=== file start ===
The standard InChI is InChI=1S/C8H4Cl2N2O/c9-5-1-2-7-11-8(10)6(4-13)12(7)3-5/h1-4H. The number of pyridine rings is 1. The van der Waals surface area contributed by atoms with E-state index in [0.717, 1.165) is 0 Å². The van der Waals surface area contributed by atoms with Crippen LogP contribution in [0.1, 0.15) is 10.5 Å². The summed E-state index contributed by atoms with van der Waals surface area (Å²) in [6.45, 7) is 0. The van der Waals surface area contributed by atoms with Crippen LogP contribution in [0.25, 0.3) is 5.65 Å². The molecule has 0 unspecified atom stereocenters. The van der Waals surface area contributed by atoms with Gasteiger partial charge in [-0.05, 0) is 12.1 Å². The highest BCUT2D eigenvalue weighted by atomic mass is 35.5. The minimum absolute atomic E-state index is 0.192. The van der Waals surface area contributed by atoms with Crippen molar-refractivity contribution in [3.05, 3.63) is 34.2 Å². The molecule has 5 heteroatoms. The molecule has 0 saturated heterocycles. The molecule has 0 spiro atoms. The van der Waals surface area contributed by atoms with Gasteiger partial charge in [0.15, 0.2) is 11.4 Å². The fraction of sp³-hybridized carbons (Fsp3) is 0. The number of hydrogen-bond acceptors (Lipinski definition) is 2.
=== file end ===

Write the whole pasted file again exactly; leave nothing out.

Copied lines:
The standard InChI is InChI=1S/C8H4Cl2N2O/c9-5-1-2-7-11-8(10)6(4-13)12(7)3-5/h1-4H. The number of pyridine rings is 1. The van der Waals surface area contributed by atoms with E-state index in [0.717, 1.165) is 0 Å². The van der Waals surface area contributed by atoms with Crippen LogP contribution in [0.1, 0.15) is 10.5 Å². The summed E-state index contributed by atoms with van der Waals surface area (Å²) in [6.45, 7) is 0. The van der Waals surface area contributed by atoms with Crippen LogP contribution in [0.25, 0.3) is 5.65 Å². The molecule has 0 unspecified atom stereocenters. The van der Waals surface area contributed by atoms with Gasteiger partial charge in [-0.05, 0) is 12.1 Å². The highest BCUT2D eigenvalue weighted by atomic mass is 35.5. The minimum absolute atomic E-state index is 0.192. The van der Waals surface area contributed by atoms with Crippen molar-refractivity contribution in [3.05, 3.63) is 34.2 Å². The molecule has 5 heteroatoms. The molecule has 0 saturated heterocycles. The molecule has 0 spiro atoms. The van der Waals surface area contributed by atoms with Gasteiger partial charge in [0.15, 0.2) is 11.4 Å². The fraction of sp³-hybridized carbons (Fsp3) is 0. The number of hydrogen-bond acceptors (Lipinski definition) is 2.